- Chat logs from a Terra “war room” on Telegram have been publicized.
- The chat logs cover the confusion and uncertainty about saving the Terra network.
- Terra continues to suffer from issues, and the revival plan is alive but beset with troubles.
Recent tweets from Terra community members reveal large portions of chat logs from Terra’s Telegram war room chat group. This war room was created to help strategize the revival of the Terra network and Luna, and was called the “Terra Rebirth League.” The group had key Terra stakeholders discussing how to launch Luna 2.0.
Terra validator THORmaximalist published the chat logs “in the spirit of transparency.” However, not all of the chat logs are available. Some appear to have been missing — “including the important parts,” according to another Terra community member, FatMan. The latter has been in the news for pointing out that there was a major vulnerability that could have resulted in a massive theft on the Mirror Protocol.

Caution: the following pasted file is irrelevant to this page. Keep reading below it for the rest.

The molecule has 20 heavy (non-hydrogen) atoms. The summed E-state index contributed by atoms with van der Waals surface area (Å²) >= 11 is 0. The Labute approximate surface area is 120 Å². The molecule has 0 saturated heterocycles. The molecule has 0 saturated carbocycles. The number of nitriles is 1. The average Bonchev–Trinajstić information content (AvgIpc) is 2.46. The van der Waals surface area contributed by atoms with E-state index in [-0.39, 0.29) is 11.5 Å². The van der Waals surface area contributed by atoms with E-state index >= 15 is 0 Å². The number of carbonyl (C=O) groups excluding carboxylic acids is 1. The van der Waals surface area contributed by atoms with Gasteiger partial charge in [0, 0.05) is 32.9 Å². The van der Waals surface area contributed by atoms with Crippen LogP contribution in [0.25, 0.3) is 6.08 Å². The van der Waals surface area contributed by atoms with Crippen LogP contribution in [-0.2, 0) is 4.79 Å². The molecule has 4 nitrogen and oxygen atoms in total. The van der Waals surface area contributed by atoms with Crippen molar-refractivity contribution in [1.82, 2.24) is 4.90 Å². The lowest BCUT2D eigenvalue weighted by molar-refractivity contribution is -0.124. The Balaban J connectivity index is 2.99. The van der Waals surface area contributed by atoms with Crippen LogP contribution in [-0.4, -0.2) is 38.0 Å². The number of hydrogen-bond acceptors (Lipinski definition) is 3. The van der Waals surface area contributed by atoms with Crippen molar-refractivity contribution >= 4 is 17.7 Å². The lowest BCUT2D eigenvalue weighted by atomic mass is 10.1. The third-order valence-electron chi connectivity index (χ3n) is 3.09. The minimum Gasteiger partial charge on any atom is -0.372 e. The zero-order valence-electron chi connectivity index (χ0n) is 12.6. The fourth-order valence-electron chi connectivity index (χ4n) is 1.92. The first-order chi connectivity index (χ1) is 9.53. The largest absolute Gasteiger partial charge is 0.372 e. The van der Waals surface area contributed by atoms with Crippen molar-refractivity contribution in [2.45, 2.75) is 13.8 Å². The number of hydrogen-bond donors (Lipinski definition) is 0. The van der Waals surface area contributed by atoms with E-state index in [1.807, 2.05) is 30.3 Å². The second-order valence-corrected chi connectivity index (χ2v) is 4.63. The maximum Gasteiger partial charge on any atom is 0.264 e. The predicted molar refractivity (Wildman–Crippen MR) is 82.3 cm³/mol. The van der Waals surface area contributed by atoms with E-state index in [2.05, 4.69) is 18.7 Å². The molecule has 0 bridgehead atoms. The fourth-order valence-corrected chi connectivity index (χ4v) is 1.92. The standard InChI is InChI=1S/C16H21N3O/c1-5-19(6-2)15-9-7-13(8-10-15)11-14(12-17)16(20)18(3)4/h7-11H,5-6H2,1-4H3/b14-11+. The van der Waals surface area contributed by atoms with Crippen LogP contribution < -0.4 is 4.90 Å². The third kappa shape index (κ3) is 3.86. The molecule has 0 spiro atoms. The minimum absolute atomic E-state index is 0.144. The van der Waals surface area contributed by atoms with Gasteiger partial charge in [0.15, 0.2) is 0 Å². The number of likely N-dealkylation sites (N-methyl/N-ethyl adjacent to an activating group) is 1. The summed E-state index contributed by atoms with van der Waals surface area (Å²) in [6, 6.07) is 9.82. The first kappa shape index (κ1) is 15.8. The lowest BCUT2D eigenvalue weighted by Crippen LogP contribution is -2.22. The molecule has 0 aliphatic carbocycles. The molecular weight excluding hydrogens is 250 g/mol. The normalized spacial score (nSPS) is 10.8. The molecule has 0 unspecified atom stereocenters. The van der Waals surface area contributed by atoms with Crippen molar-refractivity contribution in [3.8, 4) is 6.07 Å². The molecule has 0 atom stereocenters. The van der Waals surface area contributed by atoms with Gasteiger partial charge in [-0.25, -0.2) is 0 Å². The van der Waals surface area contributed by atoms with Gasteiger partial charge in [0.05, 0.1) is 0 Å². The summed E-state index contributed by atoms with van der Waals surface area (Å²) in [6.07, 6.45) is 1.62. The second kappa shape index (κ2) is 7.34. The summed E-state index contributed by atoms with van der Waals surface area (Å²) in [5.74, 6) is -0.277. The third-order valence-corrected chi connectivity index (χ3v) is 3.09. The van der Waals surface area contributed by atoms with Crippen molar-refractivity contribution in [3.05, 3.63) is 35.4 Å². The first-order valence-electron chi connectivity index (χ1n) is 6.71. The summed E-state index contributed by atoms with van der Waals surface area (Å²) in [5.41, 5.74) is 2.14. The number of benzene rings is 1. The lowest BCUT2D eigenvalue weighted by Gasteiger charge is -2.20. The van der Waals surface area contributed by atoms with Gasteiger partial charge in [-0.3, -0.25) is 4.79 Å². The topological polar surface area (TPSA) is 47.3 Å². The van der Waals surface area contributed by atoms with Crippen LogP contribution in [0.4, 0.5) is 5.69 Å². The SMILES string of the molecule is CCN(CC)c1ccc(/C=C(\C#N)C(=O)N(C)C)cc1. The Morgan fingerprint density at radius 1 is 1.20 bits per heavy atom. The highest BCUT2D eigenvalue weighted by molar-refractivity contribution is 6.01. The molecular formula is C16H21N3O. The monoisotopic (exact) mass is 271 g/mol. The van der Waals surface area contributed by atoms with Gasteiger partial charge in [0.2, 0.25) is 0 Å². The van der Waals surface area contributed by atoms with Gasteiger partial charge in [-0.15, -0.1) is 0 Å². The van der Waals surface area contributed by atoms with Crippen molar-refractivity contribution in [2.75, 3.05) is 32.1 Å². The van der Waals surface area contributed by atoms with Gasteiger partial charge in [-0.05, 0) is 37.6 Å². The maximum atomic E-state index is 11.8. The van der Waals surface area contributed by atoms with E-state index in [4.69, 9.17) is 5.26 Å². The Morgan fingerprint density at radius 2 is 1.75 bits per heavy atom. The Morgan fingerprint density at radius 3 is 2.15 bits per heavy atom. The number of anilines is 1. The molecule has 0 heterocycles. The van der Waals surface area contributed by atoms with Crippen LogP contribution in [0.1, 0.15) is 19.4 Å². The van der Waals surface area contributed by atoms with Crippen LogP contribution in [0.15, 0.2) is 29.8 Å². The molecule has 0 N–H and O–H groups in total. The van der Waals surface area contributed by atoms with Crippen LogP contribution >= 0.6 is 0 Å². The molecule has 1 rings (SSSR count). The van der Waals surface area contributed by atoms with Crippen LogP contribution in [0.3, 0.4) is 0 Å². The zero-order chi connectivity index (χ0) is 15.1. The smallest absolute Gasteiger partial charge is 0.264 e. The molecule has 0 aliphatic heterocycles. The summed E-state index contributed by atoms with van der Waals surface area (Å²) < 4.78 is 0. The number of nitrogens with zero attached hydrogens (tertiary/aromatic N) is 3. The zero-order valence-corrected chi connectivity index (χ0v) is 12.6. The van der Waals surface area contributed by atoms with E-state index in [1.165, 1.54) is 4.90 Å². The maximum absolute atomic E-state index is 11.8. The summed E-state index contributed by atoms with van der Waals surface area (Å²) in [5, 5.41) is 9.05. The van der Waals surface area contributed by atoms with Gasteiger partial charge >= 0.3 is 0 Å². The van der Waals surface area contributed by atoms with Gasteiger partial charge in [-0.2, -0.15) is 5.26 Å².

The discussion in the group began on May 12, with Do Kwon saying that halting the chain makes sense, referring to the risks the network faced following the large price crash. There was a flurry of discussion on this subject, with many resigning themselves to being between a rock and a hard place.
The long and short of the discussion was that the validators agreed to halt the chain. But there is a lot of concern that remained, and many were unsure about the decision.
Of course, the missing pages would provide more clarity on what happened. FatMan said that,
“TFL publicly stated that nobody knew about the chain halt before it happened, but I’ll think you’ll find the omitted pages disprove this.”
He went on to say that knowing about the halt would allow someone to make a lot of money.
Terra’s Woes Deepen As Revival Splutters
The latest information on how the revival of Terra was executed will not do the network many favors. The project has been besieged by issues since the launch of Terra 2.0, and the rush to launch may have contributed to that.
The LUNA 2.0 airdrop took place on Binance on May 31, and it was supported by many other exchanges as well. The token, too, reflects the project’s troubles well, with the asset opening as high as $30 on Bybit, before crashing by 80%.
With investigations taking place by South Korean authorities, Do Kwon and Terra employees may find their lives getting much more difficult. For now, the community seems to be taking on the challenge of steering Terra into the future, but that future looks rough.